Canberra (Reuters) - Australian Prime Minister Malcolm Turnbull faces a tooth and nail fight with an emboldened opposition and slew of independent lawmakers when parliament returns on Tuesday for the first time since elections last month in which he took a beating.
Turnbull called early polls to break a deadlock in the upper house Senate, where a handful of independents blocked the government’s agenda of corporate tax cuts and workplace reforms for more than two years.
But the election backfired, leaving the ruling Liberal-National coalition with a one-vote majority in the lower house and dependant on either the opposition Labor Party or eight to 10 independents or minor party Senators to pass legislation.
“The government no longer has a working majority. Everything that happens in Parliament now will be affected by the weak support the prime minister has in his own party room,” Labor’s Manager of Opposition Business Tony Burke told Reuters.
“The Turnbull government won’t last three years. On its best day, defeat is only one vote away.”
Indeed, Turnbull looks set to face his first defeat as early as this week over a government proposal to hold a plebiscite to legalize same-sex marriage.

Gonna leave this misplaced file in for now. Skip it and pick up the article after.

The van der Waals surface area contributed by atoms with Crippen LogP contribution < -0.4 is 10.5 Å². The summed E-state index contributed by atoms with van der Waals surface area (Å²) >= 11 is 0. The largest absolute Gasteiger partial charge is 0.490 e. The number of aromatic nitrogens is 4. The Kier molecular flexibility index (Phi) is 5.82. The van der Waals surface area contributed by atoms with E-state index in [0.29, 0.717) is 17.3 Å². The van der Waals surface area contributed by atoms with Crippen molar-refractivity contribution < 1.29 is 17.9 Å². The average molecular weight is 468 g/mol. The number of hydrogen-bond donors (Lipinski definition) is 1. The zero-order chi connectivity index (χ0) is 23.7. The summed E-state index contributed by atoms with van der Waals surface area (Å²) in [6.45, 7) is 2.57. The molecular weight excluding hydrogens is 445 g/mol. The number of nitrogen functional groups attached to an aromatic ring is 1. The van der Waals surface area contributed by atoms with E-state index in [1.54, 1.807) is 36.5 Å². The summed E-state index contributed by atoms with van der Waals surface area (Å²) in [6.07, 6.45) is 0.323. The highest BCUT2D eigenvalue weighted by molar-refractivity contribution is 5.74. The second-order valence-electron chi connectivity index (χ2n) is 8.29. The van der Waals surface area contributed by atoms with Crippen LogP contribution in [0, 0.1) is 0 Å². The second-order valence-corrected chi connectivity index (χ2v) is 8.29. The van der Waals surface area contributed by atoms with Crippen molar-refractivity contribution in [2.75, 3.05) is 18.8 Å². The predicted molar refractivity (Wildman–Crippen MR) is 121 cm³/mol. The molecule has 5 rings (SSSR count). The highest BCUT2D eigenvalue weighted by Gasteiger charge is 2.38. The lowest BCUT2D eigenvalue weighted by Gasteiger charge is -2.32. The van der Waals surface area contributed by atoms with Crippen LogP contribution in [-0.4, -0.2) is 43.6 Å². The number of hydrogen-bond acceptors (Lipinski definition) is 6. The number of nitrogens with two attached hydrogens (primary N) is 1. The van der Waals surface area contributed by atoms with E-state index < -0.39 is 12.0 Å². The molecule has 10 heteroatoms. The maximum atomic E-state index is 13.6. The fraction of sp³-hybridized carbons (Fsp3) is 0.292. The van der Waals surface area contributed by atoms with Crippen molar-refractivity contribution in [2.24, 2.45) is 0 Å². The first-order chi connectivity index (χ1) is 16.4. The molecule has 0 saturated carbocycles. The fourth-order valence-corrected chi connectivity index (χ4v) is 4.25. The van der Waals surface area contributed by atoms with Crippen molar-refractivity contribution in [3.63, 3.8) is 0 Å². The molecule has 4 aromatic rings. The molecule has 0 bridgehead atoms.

Labor has garnered enough support from the Greens Party and independents, including newly elected Senator Derryn Hinch, to defeat a measure they call costly and unnecessary.
Turnbull enjoyed record-high approval ratings after ousting Tony Abbott in a party-room coup in 2014. Since then, his numbers have sagged as the government failed to chalk up legislative victories.
Hinch, a television personality known as “the human headline”, rides into office this week on that wave of voter discontent.
“I’ve met every prime minister since (Robert) Menzies,” he told Reuters, referring to Australia’s longest serving prime minister, who left office in 1966.
“I’ve never seen a prime minister ... who’s managed to dribble away their political cache so fast.”
Further complicating matters for Turnbull is a bloc of protectionist lawmakers led by the far-right One Nation Party.
This month, Treasurer Scott Morrison officially rejected bids by two Chinese companies in the A$10 billion ($7.55 billion) sale of electricity provider Ausgrid, which was widely seen as a reaction to the protectionists’ growing power.
Nationals Party Senator John Williams, who is threatening to break with the government to support a Royal Commission into the financial services sector opposed by Turnbull, acknowledged they were facing an uphill battle.
“It will be tough. But people need to make decisions for the future of our country,” Williams told Reuters.
“If we don’t ... then I’m sorry to say it but in years to come we’re going to hit the financial brick wall and it’s going to be a smash then.”
Reporting by Matt Siegel; Editing by Robert Birsel